A Faithful Account of the Race: African American Historical Writing in Nineteenth-Century America
The civil rights and black power movements expanded popular awareness of the history and culture of African Americans. But, as Stephen Hall observes, African American authors, intellectuals, ministers, and abolitionists had been writing the history of the black experience since the 1800s. With this book, Hall recaptures and reconstructs a rich but largely overlooked tradition of historical writing by African Americans.
Hall charts the origins, meanings, methods, evolution, and maturation of African American historical writing from the period of the Early Republic to the twentieth-century professionalization of the larger field of historical study. He demonstrates how these works borrowed from and engaged with ideological and intellectual constructs from mainstream intellectual movements including the Enlightenment, Romanticism, Realism, and Modernism. Hall also explores the creation of discursive spaces that simultaneously reinforced and offered counternarratives to more mainstream historical discourse. He sheds fresh light on the influence of the African diaspora on the development of historical study. In so doing, he provides a holistic portrait of African American history informed by developments within and outside the African American community.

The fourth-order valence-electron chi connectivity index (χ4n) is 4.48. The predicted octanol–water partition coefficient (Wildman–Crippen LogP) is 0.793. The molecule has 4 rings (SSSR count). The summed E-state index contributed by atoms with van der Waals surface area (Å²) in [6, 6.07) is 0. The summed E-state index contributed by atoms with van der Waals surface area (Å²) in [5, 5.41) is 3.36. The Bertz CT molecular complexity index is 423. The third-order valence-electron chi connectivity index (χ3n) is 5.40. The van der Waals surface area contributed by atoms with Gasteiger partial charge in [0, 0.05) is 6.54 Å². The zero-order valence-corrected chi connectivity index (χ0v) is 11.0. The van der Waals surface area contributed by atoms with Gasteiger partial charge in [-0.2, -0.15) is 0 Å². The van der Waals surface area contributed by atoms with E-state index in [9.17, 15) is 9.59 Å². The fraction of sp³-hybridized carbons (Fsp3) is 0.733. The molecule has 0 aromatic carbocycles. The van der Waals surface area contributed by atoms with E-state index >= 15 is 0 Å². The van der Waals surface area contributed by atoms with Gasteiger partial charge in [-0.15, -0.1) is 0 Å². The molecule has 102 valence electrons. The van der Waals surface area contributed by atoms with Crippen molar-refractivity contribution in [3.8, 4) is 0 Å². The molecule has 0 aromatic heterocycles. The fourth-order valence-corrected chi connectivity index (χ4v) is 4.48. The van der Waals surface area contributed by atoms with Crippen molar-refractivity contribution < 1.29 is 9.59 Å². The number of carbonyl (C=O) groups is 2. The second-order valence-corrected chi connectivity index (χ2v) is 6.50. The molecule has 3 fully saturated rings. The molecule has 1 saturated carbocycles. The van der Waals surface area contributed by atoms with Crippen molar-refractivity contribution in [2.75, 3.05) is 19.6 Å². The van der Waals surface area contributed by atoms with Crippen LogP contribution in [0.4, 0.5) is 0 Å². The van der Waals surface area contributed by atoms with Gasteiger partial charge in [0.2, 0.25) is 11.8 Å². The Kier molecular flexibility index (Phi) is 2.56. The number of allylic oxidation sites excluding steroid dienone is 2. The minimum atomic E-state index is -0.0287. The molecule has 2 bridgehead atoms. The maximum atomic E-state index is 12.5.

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A.M.E. Church abolitionist African American history African American intellectuals Afro-American American Negro American Revolution ancient antebellum antebellum period antislavery argued assessment Association Atlanta University Bible biblical Biographical information black history black intellectuals black writers Booker Carter G Christian civilization civilizationist classical antiquity Colored American Crogman culture Delany Delany’s discourse discussion early republic Easton Egypt eighteenth-century Emancipation Ethiopian European free blacks freedom Freedom’s Journal Gammon Theological Seminary Haiti Haitian Revolution historians historical production historical writing historiography Holly Howard University human Ibid important included James W. C. John Lewis Lewis’s literature Moses narratives nation Negro History Nell’s nineteenth century Oson past Patriots Pennington Philadelphia political postbellum present progress public sphere racial Reconstruction Revolutionary role scholars schools slave trade slavery social South Stewart Still’s Textbook tion Toussaint L’Ouverture tradition Tuskegee Underground Railroad universal history Vashon W. E. B. Du Bois Walker Washington William Wells Brown Woodson